Purpose: The advancement of magnetic resonance (MR) imaging technology has revealed that intracranial venous anomalies, such as vertical embryonic positioning of the straight sinus (VEP of SS), are associated with atretic parietal cephaloceles. However, the precise anatomical relationships among the venous anomalies, superior sagittal sinus (SSS), cistern, and cephalocele have not been demonstrated. We compared the imaging features of conventional MR images and high-resolution 3-dimensional (3-D) MR images, such as Fourier-transformation-constructive interference in steady-state (CISS) images and T2-weighted reversed (T2R) images obtained on a 3-T MR machine.
Methods: Three patients ranging in age from 1 to 18 years, with midline subscalp lesions, participated in this study. In two cases, the lesions were surgically excised and subjected to pathological examination.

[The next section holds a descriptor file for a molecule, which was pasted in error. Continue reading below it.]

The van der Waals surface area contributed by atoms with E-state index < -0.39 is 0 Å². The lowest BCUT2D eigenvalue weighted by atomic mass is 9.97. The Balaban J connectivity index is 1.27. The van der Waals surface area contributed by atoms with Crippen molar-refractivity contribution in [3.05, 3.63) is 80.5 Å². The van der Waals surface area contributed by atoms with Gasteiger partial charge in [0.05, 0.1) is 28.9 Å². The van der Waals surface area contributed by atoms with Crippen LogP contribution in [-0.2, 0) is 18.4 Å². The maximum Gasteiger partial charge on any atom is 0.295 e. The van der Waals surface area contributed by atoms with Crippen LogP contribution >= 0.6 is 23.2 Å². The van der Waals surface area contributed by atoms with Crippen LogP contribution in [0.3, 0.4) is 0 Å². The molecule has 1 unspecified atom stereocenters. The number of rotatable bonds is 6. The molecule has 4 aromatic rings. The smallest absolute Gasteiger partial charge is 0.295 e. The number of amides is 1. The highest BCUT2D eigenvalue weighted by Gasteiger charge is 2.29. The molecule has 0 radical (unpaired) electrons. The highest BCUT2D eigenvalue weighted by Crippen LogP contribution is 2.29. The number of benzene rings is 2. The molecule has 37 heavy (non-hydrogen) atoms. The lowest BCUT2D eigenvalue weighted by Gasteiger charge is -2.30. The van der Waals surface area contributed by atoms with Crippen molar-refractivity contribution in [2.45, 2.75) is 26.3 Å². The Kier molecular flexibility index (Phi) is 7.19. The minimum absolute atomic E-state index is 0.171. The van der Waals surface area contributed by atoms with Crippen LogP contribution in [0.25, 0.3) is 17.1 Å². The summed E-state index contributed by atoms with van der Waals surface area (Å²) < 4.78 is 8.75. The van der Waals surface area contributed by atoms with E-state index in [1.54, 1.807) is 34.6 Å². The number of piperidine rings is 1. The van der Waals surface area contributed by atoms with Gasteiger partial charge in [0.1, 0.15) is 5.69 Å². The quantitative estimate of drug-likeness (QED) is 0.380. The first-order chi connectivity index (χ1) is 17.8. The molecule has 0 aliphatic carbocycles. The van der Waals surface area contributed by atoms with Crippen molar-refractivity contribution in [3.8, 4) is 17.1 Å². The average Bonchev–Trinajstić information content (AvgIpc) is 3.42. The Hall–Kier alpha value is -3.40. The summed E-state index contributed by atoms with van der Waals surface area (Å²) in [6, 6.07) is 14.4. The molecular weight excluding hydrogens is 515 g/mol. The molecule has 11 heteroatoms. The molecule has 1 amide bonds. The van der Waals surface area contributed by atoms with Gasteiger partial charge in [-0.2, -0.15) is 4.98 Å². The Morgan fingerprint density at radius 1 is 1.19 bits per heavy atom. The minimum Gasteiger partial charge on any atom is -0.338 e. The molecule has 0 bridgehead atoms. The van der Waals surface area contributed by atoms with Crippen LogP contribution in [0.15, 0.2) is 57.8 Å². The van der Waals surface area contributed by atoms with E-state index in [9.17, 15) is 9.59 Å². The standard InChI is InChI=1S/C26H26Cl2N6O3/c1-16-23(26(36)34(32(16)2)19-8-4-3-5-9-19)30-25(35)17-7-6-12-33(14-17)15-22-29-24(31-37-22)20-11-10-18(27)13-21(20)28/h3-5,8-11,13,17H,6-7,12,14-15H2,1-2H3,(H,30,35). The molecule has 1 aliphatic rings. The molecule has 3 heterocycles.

Results: In two children, 3-D MR images more clearly demonstrated anomalous veins, including bilateral internal cerebral veins, the great vein of Galen and the vertical position of the straight sinus in the falx, extending superiorly within the CSF tract in the posterior interhemispheric fissure. While the vertical straight sinus drained into the SSS, the CSF tract maintained a position posterior to the anomalous veins, ran through the SSS and extended to the skull defect. In one patient, ascending positioning of the anomalous vein from the inferior sagittal sinus to the SSS in the CSF space was observed; this could not be depicted on conventional MR images.
Conclusion: Detailed findings of the venous anomalies on 3-D MR images provide clues to the diagnosis of atretic cephalocele.